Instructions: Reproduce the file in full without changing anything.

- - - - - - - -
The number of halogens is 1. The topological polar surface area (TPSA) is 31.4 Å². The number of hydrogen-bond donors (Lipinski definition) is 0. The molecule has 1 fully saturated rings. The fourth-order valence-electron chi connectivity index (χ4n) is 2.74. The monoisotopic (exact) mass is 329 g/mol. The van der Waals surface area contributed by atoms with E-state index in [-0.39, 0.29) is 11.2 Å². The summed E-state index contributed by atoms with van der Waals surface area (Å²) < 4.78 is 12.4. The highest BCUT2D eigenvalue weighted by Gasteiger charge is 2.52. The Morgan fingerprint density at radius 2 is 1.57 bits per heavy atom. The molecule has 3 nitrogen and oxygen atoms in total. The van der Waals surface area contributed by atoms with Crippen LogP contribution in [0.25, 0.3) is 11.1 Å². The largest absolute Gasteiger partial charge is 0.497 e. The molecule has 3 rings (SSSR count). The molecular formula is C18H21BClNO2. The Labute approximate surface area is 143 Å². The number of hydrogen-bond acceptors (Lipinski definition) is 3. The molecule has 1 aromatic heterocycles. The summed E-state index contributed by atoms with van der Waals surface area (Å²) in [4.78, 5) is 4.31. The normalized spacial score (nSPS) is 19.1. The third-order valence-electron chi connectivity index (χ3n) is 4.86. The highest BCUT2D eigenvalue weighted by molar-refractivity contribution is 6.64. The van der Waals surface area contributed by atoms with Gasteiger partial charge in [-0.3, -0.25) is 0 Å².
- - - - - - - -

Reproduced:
The number of halogens is 1. The topological polar surface area (TPSA) is 31.4 Å². The number of hydrogen-bond donors (Lipinski definition) is 0. The molecule has 1 fully saturated rings. The fourth-order valence-electron chi connectivity index (χ4n) is 2.74. The monoisotopic (exact) mass is 329 g/mol. The van der Waals surface area contributed by atoms with E-state index in [-0.39, 0.29) is 11.2 Å². The summed E-state index contributed by atoms with van der Waals surface area (Å²) < 4.78 is 12.4. The highest BCUT2D eigenvalue weighted by Gasteiger charge is 2.52. The Morgan fingerprint density at radius 2 is 1.57 bits per heavy atom. The molecule has 3 nitrogen and oxygen atoms in total. The van der Waals surface area contributed by atoms with Crippen LogP contribution in [0.25, 0.3) is 11.1 Å². The largest absolute Gasteiger partial charge is 0.497 e. The molecule has 3 rings (SSSR count). The molecular formula is C18H21BClNO2. The Labute approximate surface area is 143 Å². The number of hydrogen-bond acceptors (Lipinski definition) is 3. The molecule has 1 aromatic heterocycles. The summed E-state index contributed by atoms with van der Waals surface area (Å²) in [4.78, 5) is 4.31. The normalized spacial score (nSPS) is 19.1. The third-order valence-electron chi connectivity index (χ3n) is 4.86. The highest BCUT2D eigenvalue weighted by molar-refractivity contribution is 6.64. The van der Waals surface area contributed by atoms with Gasteiger partial charge in [-0.3, -0.25) is 0 Å².